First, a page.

Crafts · kids

DIY Sprinklers

The Source: TipHero (also my friend Emily B, thanks Emily)

The Promise:

If you’re lacking a sprinkler, you don’t have to go out and buy one. All you need is this easy DIY! This DIY hack is a must for the next time your kids need to cool off from the heat or for when you’re hosting some neighborhood friends! You only need two simple things for a whole lot of summer fun.

ACTUALLY you need five things: a pool noodle, a hose, a pair of scissors, tape, and a skewer.

(I realize that’s mildly pedantic.)

After the moderate-to-severe failure of my last attempt at outdoor summer fun, I felt it was time to give this life-hacky (pun intended?) DIY a try. The concept is simple: jab some holes in a pool noodle, tape one end shut and the other end to your hose, and ta-da, it’s a summer wonderland!

The Process:

Of course I had to show up at Walmart on the one day they only had enormous pool noodles. But I figured it would work just as well, so into the cart it went. I perused the tape options and pondered. I hadn’t been able to find our duct tape and didn’t want to tell my husband what I was doing (I figured he’d have Opinions). But now, faced with a dizzying array, I had to admit to myself that I am not a tape person. I don’t know what all the different ones do, or whether they’re waterproof or stretchy or good for wires or good for pipes, so you’d think I would just go with the instructions and buy some duct tape.

I bought electrical tape.

 

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My kitchen scissors were definitely not up to the task of whacking through the oversized noodle, but a serrated bread knife worked amazingly well. My reasons for ignoring the instructions I’m sure seemed very good in my head at the store, but less compelling as I tried to tape up the end of the enormous noodle. After a while I managed something that seemed reasonably appropriate, and after poking in a line of holes, it was out the door we went.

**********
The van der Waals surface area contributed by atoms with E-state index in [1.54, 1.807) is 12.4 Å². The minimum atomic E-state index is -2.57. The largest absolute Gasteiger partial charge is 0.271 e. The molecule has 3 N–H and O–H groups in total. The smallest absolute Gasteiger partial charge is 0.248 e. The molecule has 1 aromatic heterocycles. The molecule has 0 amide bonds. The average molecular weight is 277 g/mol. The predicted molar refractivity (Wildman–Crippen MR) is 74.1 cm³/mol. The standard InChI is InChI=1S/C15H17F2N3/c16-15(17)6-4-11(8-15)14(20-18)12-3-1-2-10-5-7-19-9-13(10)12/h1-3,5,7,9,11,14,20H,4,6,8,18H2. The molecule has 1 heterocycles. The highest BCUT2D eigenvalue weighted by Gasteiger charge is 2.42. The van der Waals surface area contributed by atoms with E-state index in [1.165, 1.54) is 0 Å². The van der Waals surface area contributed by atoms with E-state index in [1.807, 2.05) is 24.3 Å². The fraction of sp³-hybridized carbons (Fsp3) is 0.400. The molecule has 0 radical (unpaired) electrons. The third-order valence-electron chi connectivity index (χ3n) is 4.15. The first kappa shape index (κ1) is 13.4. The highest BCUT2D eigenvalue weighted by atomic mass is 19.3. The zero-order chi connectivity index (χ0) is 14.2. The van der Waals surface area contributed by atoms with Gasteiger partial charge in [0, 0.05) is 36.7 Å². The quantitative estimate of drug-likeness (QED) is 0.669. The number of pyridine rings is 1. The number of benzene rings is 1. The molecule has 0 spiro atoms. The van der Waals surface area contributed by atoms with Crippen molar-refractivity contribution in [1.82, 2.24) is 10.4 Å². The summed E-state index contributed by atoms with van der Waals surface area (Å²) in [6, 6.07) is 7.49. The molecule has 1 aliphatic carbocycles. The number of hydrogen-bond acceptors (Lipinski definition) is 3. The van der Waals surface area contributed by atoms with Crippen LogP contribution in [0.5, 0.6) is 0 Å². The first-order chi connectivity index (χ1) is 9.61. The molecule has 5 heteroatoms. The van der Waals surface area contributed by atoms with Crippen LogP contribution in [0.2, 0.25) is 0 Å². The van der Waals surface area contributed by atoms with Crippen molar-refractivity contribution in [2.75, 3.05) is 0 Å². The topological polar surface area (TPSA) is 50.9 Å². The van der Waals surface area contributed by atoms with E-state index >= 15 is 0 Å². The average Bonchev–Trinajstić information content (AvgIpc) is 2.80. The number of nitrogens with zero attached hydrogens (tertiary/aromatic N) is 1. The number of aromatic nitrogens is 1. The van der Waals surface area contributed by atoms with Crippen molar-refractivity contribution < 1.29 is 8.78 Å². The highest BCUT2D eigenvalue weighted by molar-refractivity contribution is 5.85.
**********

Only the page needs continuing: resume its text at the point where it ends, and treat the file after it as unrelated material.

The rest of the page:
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The shortcomings of my tape decisions were all the more evident as I was faced with taping the hose to the noodle, a part of the instructions that reaaallllly puts the “hack” in “life hack”, as in “hack job”, and I gazed at my creation and thought, “my husband is probably not going to think this is the world’s greatest idea.”

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But honey this is for my blog

“It’s leaking!” my child shrieked as I turned on the water. And it was!

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But it was also – kind of – working?

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My daughter played happily in the sprinkler for a good twenty minutes, at which point I decided that was enough of flooding the backyard (there was a lot of water spilling out the hose end of the contraption) and pulled the plug.

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My husband emerged to survey my activities. “Why did you use electrical tape?” he asked.

I explained.

“So you ignored the instructions?” He raised an eyebrow. “Is your blog called ‘Anna Kind Of Slapped Something Together’?”

“I’m going to make another and do it the right way,” I told him hotly, as if it hadn’t just occurred to me. “And I’m also going to do this other sprinkler idea I found!”

AND THEN I DIDN’T.

¯\_(ツ)_/¯

Promise Kept?

I’m going to have to go with – yes! This is a bit silly and fiddly compared to an actual sprinkler, but my kid loved it, and the build was fast, easy, and cheap.

Final Thoughts:

Ok, look. You can buy all kinds of different sprinklers for less than $20, and as far as that goes, a real sprinkler is probably more fun. But not everyone has $20, and these are a very reasonable alternative. My daughter liked being able to stand on and manipulate the soft noodle, and the spouts were low and gentle, making this a great option for a very young child or one who is nervous around water.

Hooray summer!

 

Have a suggestion for Anna to try – recipe, craft, or project? Send me a message or leave it in the comments!

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